14. Have You Read It?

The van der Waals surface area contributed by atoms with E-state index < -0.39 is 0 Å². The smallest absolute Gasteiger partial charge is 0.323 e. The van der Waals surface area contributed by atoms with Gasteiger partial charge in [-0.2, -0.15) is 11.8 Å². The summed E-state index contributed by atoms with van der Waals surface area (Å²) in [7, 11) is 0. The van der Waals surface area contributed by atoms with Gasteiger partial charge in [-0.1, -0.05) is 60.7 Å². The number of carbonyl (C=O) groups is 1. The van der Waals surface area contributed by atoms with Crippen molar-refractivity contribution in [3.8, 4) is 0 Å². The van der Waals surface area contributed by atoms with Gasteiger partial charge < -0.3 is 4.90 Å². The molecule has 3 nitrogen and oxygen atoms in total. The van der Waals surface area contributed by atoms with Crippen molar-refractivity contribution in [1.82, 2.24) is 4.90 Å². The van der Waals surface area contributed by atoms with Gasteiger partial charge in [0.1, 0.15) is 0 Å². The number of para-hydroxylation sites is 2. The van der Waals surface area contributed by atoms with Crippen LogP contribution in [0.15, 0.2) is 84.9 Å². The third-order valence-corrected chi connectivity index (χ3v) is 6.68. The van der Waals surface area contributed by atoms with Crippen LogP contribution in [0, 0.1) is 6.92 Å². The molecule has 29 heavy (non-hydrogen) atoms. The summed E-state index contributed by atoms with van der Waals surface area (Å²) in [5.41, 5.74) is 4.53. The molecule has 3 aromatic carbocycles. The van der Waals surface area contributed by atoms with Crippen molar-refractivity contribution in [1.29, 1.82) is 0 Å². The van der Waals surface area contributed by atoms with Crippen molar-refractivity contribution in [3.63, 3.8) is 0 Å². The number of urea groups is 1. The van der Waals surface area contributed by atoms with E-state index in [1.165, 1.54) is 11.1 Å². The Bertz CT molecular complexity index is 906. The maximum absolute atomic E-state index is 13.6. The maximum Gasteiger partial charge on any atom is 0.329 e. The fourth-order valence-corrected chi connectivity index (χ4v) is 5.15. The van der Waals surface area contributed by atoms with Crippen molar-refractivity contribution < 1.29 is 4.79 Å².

I’m a Rational Hedonist and a Skeptic, but I’ve studied Christian scriptures in a state university by a great Baptist man, and had a year of Bible College. I’ve studied Hebrew Scriptures for ten years in Hebrew in Israel. I’ve read the Koran, Bhagavad Gita, Book of Mormon, and read and own the Satanic Bible. Even Anton LaVey got a lot of his ideas he put forth in the Satanic Bible from the lineage of Rational Hedonists. I’ve known Christians who love to let in Seventh Day Adventists and Mormons when they come knocking at the door, because it’s a kind of “sport” to get them to use the “Christian” Bible in order to “prove” their arguments. They didn't go to church, and the only time they apparently came to (religious) life was when those folks knocked on the door. But these same Christians will argue into the ground with Messianic Jews about cutting off their Jewish roots of the Bible regarding Holidays and lifestyle. Chassidic Jews stay cloistered, won't read anything non-religious and won’t listen to anyone beside their own Rav. The Muslims, who came waaaaay after Judaism and Christianity, apparently have forgotten and not read about Muhammad’s original affinity with Judaism and respect for “People of the Book” (Christians and Jews). They seem to be following charismatic men with personal political agendas and not reading for themselves what the Koran says. I’ve found over the years that I know more than a lot of people about their self-proclaimed religion and that may simply be because I’m curious about them all and not prone to pick and choose. I do think Jewish and Christian leadership tend not to want their flock to explore Zoroastrianism, Babylonian, Sumerian or Egyptian writings, as if their religion will lose something. I know some of you will know where I'm going here, but I can't resist: If I were to say, “I’m thinking about someone who …. 1. Was born of a virgin. 2. Had a foster father. 3. Was of royal descent. 4. Birth accompanied by star gazers who followed by bearing gifts. 5. Birth announced by angels. 6. Someone tried to murder him as an infant. 7. Baptized at age 30 at a river. 8. Resists temptation by “the evil one”. 9. Had 12 followers. 10. Performed miracles like healing the sick and walking on water. 11. Raised someone from the grave. 12. Killed by crucifixion. 13. Accompanied by two thieves at the crucifixion. 14. Buried in a tomb. 15. Resurrected after 3 days. 16. Resurrection was announced by three women. 17. Was given the title, “anointed one”. Most Christians would answer, “Jesus”. But . . . the original answer is . . . the Egyptian god, Horus. If you're a Christian, would knowing that "take away" from the wonders and "truth" of Jesus? What’s wrong with being able to admit that the Hebrews probably picked up the flood story from the Babylonians (Epic of Gilgamesh) while in Babylonian exile? I don’t know, for me, I’d think it would give me more awe and respect to understand the roots and ancient origins of that religion. Reading and learning new things sometimes takes people out of their religions’ comfort zones - but we were given curiosity. Isn't it better to grow ... beyond, then to settle for the mud pie on our side of the fence? There's so much out there. I don't think questioning is bad.